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POLICY INSIGHT
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Mississippi Governor Irresponsibly Proposes to Repeal State’s Income Tax

It’s hard to imagine a more harmful fiscal policy idea than Mississippi Governor Tate Reeves’ call to eliminate the state’s income tax, the state’s second largest revenue source for schools, health care, and other essential public services.

With no income tax, the state’s policymakers would face two unattractive options: sharply cut funding for schools and other services or raise other revenue significantly. Massive funding cuts would undermine Mississippi’s long-term economy because laying off teachers and letting roads deteriorate is hardly a recipe for economic health. The alternative, turning to other revenue sources, would significantly shift tax burdens for schools, roads, and other services, further concentrating power and wealth among a privileged few.

Unlike Mississippi’s other major forms of state tax, its income tax has graduated rates. As such, those with the highest incomes — and greatest ability to pay — pay the most as a share of their income. Scrapping that tax and shifting more to sales taxes, the other major form of state revenue, would be a boon to the state’s corporate executives, lawyers, and other wealthy residents, but a major hardship for middle- and low-income families, which would bear more of the cost of paying for schools and other services.

Indeed, Mississippi enacted the nation’s first modern retail sales tax, during Jim Crow, in part to reduce property taxes and shift state taxes from (mostly white) property owners to consumers with little or no property and little else to tax (many of whom were Black). “There are today in Mississippi thousands of people who pay no taxes, but who enjoy all the rights and privileges of citizenship,” then-Governor Mike Conner told the all-white legislature. “These people will be glad of an opportunity to share in the responsibility of maintaining the government of the state in which they live.”

Like Conner’s proposal of the 1930s, Governor Reeves’ income tax repeal measure, which he proposed as part of his budget, would shift to sales taxes and other revenue-raisers that fall hardest on low-income families and people of color. Of course, the state could rely solely on massive funding cuts for schools and other services but that too would be costly for the (disproportionately Black) low-income families that depend on them. Local governments might limit the impact by raising property taxes, but that has the least effects on wealthy homeowners, who can most afford a rate increase. Less well-off areas would have to either hike property tax rates very sharply or slash public services, further widening Mississippi’s longstanding racial and class inequities.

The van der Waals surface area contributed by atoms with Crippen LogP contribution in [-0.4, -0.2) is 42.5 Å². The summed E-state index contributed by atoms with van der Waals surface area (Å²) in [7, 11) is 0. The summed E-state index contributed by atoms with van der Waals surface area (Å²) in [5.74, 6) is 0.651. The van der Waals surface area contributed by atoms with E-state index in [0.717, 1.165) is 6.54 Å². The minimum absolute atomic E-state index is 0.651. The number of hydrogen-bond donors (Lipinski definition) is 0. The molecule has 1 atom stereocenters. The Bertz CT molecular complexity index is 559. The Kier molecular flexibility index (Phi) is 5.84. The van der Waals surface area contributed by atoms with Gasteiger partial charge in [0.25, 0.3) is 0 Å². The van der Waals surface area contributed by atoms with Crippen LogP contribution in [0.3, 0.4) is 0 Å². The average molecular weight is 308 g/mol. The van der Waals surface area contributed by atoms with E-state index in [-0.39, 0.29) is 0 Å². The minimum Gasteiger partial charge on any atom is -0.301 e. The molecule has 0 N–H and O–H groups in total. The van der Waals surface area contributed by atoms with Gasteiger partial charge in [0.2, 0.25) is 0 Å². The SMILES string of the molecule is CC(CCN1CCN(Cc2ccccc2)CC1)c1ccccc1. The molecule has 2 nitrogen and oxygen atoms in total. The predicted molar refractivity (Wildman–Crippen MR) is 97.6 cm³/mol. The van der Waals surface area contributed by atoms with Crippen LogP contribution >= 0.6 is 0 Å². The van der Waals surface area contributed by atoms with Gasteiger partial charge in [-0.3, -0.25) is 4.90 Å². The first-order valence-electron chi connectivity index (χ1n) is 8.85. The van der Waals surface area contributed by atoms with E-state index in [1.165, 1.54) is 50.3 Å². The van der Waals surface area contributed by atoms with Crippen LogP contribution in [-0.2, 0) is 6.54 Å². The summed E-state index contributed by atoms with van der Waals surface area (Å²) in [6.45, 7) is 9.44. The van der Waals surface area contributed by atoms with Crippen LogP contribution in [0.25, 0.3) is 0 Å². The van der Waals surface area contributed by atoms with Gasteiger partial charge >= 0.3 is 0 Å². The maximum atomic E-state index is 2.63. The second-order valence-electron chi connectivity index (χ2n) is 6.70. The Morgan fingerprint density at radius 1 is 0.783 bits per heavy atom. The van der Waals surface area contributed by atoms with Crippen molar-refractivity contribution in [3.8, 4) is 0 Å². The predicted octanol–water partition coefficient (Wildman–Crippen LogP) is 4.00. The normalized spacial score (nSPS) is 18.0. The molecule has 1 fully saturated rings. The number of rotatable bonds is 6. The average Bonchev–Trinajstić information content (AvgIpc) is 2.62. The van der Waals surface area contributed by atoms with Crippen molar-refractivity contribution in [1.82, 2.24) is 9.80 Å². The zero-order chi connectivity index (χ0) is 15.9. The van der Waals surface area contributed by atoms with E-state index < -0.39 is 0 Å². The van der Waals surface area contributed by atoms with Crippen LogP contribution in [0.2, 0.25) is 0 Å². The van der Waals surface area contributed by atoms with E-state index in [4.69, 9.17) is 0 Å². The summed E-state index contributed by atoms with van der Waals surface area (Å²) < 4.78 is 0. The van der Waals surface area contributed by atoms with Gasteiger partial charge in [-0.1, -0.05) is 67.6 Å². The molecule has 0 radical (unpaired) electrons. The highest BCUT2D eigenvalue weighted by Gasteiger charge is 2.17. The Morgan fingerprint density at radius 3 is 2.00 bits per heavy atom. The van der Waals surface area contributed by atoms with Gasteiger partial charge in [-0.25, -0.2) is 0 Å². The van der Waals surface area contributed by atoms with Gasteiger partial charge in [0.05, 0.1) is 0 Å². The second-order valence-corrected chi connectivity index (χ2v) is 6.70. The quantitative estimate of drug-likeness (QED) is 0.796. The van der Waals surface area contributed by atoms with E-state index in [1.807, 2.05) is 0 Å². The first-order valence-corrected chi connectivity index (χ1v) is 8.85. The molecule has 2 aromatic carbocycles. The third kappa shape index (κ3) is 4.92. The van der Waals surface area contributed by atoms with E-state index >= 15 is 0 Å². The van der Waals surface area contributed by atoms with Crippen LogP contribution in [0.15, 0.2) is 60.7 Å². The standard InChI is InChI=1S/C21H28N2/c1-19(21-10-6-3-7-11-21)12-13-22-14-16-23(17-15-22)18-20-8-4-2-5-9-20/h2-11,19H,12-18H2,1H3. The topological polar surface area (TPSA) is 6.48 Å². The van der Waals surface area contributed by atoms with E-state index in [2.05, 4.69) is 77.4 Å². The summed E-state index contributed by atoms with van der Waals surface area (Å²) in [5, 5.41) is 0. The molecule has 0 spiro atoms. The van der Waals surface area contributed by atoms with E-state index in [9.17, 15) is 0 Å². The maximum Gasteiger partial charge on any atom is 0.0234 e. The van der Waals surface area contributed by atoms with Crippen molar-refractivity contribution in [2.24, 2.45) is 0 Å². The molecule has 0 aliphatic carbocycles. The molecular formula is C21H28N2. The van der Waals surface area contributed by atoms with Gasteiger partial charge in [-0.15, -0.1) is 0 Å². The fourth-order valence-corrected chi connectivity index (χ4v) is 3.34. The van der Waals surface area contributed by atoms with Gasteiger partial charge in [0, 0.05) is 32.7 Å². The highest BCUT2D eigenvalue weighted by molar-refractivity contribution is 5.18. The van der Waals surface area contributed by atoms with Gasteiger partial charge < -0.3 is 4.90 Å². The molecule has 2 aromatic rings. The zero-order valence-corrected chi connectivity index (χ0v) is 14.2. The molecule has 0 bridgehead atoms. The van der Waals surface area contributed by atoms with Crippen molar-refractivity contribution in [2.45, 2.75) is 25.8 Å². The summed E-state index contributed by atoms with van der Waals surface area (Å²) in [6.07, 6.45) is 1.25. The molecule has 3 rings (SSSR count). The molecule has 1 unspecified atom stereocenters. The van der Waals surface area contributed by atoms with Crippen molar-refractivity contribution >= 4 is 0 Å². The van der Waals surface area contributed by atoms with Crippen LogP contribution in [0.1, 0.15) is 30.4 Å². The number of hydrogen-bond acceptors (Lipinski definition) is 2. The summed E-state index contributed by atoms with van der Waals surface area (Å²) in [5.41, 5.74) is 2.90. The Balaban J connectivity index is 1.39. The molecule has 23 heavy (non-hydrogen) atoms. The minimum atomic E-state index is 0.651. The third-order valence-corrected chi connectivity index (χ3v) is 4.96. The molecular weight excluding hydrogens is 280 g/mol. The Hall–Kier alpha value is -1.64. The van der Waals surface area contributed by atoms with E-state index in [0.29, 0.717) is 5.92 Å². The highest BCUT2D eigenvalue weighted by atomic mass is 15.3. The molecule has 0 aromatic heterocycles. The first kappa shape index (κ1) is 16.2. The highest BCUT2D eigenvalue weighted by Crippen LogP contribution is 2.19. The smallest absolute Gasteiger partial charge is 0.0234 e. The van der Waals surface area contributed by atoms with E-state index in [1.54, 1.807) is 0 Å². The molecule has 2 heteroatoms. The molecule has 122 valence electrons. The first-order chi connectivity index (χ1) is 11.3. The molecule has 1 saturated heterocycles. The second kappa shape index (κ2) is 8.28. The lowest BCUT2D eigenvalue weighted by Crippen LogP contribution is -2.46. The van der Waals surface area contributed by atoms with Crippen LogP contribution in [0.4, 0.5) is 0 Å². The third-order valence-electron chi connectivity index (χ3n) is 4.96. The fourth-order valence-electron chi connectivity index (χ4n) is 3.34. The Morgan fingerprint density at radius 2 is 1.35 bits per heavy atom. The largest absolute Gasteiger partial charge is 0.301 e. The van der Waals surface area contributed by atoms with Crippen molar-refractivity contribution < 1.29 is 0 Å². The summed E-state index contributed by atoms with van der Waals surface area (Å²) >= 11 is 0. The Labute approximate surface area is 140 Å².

Governor Reeves’ rationale for the move is faulty: that people and businesses from other states would flock to Mississippi to save on taxes, driving an economic boom. In reality, people for the most part live where their family lives or where they can get a job or go to school; they rarely move for taxes. The idea that massive numbers of people in other states would quit their jobs and uproot their families so they can avoid a particular type of tax in Mississippi is ludicrous.

In his budget, the governor claims, “States that have taken this bold step have been rewarded with a windfall of economic growth.” Actually, the last state to try something similar was Kansas in 2012, when Governor Sam Brownback sharply cut income taxes as part of a plan to fully eliminate them over time. That plan ended in a shambles five years later after the economic gains did not materialize and the Republican legislature rebelled, overriding the governor’s veto to largely restore the income tax to where it had been. No other state has been foolish enough to try the same thing except for Alaska, but only after the state opened a pipeline that ensured massive oil revenues for decades to come.

States that sharply cut income taxes have reaped sharply lower state revenues, as common sense would predict, and they have consistently failed to produce an economic boom. And states without broad-based income taxes, including Florida and Tennessee, have higher sales and property taxes and economies that are nothing special. Nearly 80 percent of the country’s economic output last year came from states with income taxes.

Mississippi would do better by investing in the people and businesses already in the state. That’s where the vast majority of jobs come from in every state anyway. Particularly during a pandemic that’s hit low-income people and people of color the hardest, states need antiracist, forward-looking policies that protect families facing the greatest challenges and address the longstanding racial and class inequities that weaken our shared future.